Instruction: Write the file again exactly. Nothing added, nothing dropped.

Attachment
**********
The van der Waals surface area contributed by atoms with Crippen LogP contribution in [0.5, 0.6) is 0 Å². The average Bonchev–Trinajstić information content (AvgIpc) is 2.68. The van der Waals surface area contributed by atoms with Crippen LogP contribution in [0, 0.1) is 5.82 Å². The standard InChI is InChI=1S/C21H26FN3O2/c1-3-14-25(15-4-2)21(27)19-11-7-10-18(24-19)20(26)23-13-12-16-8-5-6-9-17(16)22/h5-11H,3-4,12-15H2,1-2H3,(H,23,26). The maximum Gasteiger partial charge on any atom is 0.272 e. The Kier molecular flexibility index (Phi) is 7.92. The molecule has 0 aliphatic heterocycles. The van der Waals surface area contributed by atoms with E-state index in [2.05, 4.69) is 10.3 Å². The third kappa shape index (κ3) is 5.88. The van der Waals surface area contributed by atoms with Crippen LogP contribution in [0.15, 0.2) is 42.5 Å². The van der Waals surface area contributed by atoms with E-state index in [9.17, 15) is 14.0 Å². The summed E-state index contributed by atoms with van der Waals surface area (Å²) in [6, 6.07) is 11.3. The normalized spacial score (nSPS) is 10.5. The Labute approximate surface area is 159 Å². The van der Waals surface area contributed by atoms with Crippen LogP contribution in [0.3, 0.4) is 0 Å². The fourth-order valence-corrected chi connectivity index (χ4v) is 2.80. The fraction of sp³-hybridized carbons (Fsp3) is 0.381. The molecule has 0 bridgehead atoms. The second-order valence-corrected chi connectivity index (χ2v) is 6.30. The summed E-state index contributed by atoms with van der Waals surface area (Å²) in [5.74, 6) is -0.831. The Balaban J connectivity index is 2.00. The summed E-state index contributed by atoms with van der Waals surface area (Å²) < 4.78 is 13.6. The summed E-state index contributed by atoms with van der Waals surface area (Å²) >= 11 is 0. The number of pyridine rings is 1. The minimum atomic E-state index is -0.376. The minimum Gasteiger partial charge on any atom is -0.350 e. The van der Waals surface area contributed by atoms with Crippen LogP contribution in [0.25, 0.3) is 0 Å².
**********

The van der Waals surface area contributed by atoms with Crippen LogP contribution in [0.5, 0.6) is 0 Å². The average Bonchev–Trinajstić information content (AvgIpc) is 2.68. The van der Waals surface area contributed by atoms with Crippen LogP contribution in [0, 0.1) is 5.82 Å². The standard InChI is InChI=1S/C21H26FN3O2/c1-3-14-25(15-4-2)21(27)19-11-7-10-18(24-19)20(26)23-13-12-16-8-5-6-9-17(16)22/h5-11H,3-4,12-15H2,1-2H3,(H,23,26). The maximum Gasteiger partial charge on any atom is 0.272 e. The Kier molecular flexibility index (Phi) is 7.92. The molecule has 0 aliphatic heterocycles. The van der Waals surface area contributed by atoms with E-state index in [2.05, 4.69) is 10.3 Å². The third kappa shape index (κ3) is 5.88. The van der Waals surface area contributed by atoms with Crippen LogP contribution in [0.15, 0.2) is 42.5 Å². The van der Waals surface area contributed by atoms with E-state index in [9.17, 15) is 14.0 Å². The summed E-state index contributed by atoms with van der Waals surface area (Å²) in [6, 6.07) is 11.3. The normalized spacial score (nSPS) is 10.5. The Labute approximate surface area is 159 Å². The van der Waals surface area contributed by atoms with Crippen LogP contribution in [0.3, 0.4) is 0 Å². The fourth-order valence-corrected chi connectivity index (χ4v) is 2.80. The fraction of sp³-hybridized carbons (Fsp3) is 0.381. The molecule has 0 bridgehead atoms. The second-order valence-corrected chi connectivity index (χ2v) is 6.30. The summed E-state index contributed by atoms with van der Waals surface area (Å²) in [5.74, 6) is -0.831. The Balaban J connectivity index is 2.00. The summed E-state index contributed by atoms with van der Waals surface area (Å²) < 4.78 is 13.6. The summed E-state index contributed by atoms with van der Waals surface area (Å²) >= 11 is 0. The number of pyridine rings is 1. The minimum atomic E-state index is -0.376. The minimum Gasteiger partial charge on any atom is -0.350 e. The van der Waals surface area contributed by atoms with Crippen LogP contribution in [0.25, 0.3) is 0 Å².